As he did with Gucci Bloom he collaborates with perfumer Alberto Morillas who also did last year’s Gucci Guilty Absolute Pour Homme prior to Sig. Michele taking over the fragrance creative direction. It allows for a real indication of where Sig. Michele is adding to the overall design. The Guilty Absolute Pour Homme rested upon a patchouli, leather, and cypress base. I wasn’t crazy about that combination. When I received the press materials and noticed that same base present I was worried. Here is where Sig. Michele’s vision comes to the fore. Also, in the press materials he says, “I wanted a blackberry note that would make you dream upon smelling it.” Right there is what makes Guilty Absolute Pour Femme excel as Sr. Morillas finds that. That dreamy blackberry is the exact counterweight needed for that base accord.
That blackberry is where we start. This is so good I think it is going to sell a lot of perfume because those who like fruity florals are going to go crazy for this blackberry. I’ve spent a lot of time examining it. I think its dreaminess comes from a judicious use of blackcurrant to keep the sweetness of the blackberry leaner. It’s not listed as an ingredient but there is something keeping the blackberry from going all jammy. What does bring that aspect out is the rose and patchouli which come next. The rose does what it usually does with berries it encounters it deepens them. The patchouli adds an earthy aspect which then adds in the leather accord and cypress from Guilty Absolute Pour Homme.
Gucci Guilty Absolute Pour Femme has 14-16 hour longevity and moderate sillage.
I can’t overstate how much better Gucci Guilty Absolute Pour Femme is compared to Guilty Absolute Pour Homme. It all comes down to the choice of Sig. Michele to insist upon a dreamy blackberry over the same base. It is clear what the influence of active creative direction can have. A simple dreamy blackberry has me dreaming for even better days ahead for Gucci fragrance.
Disclosure: This review is based on a sample provided by Gucci.
When a perfumer begins their own line you get to see some of the personality unaltered by creative directors or PR campaigns. When designing for themselves they can be indulgent. The brands which succeed understand the difference between that and self-indulgent. It is what makes the Mizensir fragrance collection by Alberto Morillas such an interesting experience.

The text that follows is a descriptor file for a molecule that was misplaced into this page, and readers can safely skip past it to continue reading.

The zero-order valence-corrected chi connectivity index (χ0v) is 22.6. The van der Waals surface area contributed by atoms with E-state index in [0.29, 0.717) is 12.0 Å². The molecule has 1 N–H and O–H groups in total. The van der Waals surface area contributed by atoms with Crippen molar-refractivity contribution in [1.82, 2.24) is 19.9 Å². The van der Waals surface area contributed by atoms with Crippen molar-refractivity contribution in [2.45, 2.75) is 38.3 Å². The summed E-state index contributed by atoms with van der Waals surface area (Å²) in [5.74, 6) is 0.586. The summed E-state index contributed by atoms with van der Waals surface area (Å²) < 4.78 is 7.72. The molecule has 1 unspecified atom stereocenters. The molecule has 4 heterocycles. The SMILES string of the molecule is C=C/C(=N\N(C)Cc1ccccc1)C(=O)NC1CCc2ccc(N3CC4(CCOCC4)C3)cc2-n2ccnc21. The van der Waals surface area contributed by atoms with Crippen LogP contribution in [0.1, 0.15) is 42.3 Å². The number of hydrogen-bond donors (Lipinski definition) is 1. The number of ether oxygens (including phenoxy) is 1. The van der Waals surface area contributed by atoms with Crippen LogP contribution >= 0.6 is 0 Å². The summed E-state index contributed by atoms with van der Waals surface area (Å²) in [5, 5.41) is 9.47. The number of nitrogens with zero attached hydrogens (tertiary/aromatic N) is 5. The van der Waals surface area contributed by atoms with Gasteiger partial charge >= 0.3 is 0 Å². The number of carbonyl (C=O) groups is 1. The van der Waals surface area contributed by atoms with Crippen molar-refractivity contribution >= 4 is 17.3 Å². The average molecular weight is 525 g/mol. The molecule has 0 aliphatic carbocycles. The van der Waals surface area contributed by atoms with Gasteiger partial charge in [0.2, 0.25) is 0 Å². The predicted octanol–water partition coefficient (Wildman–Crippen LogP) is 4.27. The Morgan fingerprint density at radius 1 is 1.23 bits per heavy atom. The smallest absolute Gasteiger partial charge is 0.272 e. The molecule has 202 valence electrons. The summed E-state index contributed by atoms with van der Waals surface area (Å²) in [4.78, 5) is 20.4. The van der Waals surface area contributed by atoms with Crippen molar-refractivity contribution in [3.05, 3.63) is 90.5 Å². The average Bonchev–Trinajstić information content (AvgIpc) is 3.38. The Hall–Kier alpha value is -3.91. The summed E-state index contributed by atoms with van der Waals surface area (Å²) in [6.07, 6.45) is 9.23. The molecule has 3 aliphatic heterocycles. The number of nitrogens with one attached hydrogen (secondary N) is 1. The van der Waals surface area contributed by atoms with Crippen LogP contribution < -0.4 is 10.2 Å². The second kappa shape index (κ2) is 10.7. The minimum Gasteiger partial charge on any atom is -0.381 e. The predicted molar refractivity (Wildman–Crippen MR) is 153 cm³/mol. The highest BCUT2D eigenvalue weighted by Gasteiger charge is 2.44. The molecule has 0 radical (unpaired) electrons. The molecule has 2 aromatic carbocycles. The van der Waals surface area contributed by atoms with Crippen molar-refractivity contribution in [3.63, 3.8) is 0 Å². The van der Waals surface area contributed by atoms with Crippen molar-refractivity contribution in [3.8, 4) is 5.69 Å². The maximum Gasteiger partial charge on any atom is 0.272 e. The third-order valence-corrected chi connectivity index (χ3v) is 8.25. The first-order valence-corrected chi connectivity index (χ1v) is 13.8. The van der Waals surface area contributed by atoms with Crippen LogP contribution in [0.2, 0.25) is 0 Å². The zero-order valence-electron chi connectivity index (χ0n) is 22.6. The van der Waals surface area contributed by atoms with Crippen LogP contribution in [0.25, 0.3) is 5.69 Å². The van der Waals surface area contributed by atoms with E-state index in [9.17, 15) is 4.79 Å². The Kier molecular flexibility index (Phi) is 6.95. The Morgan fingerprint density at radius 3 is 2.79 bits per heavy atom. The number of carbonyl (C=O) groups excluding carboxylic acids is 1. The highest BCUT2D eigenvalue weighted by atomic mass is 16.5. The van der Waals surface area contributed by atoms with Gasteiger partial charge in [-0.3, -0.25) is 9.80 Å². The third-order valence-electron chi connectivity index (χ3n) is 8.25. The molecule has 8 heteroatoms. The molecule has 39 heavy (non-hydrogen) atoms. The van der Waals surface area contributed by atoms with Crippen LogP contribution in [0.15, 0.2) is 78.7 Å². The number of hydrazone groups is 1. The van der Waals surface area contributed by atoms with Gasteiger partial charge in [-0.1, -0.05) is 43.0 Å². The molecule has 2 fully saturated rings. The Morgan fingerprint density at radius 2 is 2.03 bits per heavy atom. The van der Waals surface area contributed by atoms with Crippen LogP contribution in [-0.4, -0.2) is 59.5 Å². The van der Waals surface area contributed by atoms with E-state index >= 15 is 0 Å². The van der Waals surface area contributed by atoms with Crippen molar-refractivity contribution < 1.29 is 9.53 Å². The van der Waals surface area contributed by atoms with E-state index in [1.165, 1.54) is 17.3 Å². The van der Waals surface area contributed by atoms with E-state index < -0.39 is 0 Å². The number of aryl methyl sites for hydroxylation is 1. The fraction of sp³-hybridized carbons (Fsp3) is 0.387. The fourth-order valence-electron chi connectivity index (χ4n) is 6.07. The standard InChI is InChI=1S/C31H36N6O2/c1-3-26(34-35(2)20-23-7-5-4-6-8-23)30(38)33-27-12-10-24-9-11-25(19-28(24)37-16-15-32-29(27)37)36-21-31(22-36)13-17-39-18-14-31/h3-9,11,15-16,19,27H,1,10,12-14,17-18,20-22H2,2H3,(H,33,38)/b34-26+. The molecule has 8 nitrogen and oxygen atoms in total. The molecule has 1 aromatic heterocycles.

I consider Sr. Morillas the best perfumer in the mainstream sector of perfume. When he began Mizensir in 2015 I was interested to see what the direction of the brand would be. With these latest three releases, bringing the number up to 19, the data set is large enough to see patterns. One of the more obvious ones is Sr. Morillas could take some of his favorite notes and accords and push them a little further than the typical mainstream release is likely to tolerate. It is making the Mizensir collection a stepping stone to the niche perfume side of the fragrance aisle.
Sr. Morillas is known for many things but if there is one note which lingers in my consciousness it is musk. He championed the use of white musks. He has been instrumental in delineating the uses of many of the popular synthetic versions. It was why when I got the press materials with my samples the one I was most interested to spend time with was Elixir de Musc.
Sr. Morillas wanted Elixir de Musc to represent sun-warmed skin, an accord he has done many times. The difference is he also wanted this to be more concentrated befitting the name, a true elixir of musks. As such there is no real pyramid here. Instead Sr. Morillas presents a brew of three of Firmenich’s finest synthetics: Cetalox, Limbanol, and Iris Concrete. Cetalox is a lighter version of the more well-known Ambox. Limbanol is the same kind of lighter version of the more ubiquitous Norlimbanol. Iris Concrete is a synthetic recreation of the precious natural ingredient orris concrete. Into this mixture Muscenone and Habanolide provide the musk component.
Form the first moment I sprayed this on it strongly reminded me of warm skin. It is the smell of a day at the beach as the breeze carries the smell of your skin to your nose. It is clean but the musk keeps it from being insipid. It is a gorgeously realized accord.
Elixir de Musc has 24-hour longevity and average sillage.
There is another thing Sr. Morillas is doing within the Mizensir line; he is showing the versatility of the synthetic ingredients available in 2017. Throughout the collection there are numerous examples of it but Elixir de Musc stands apart as the pinnacle of this kind of construction. In this case he has created a perfume of the musks of summer.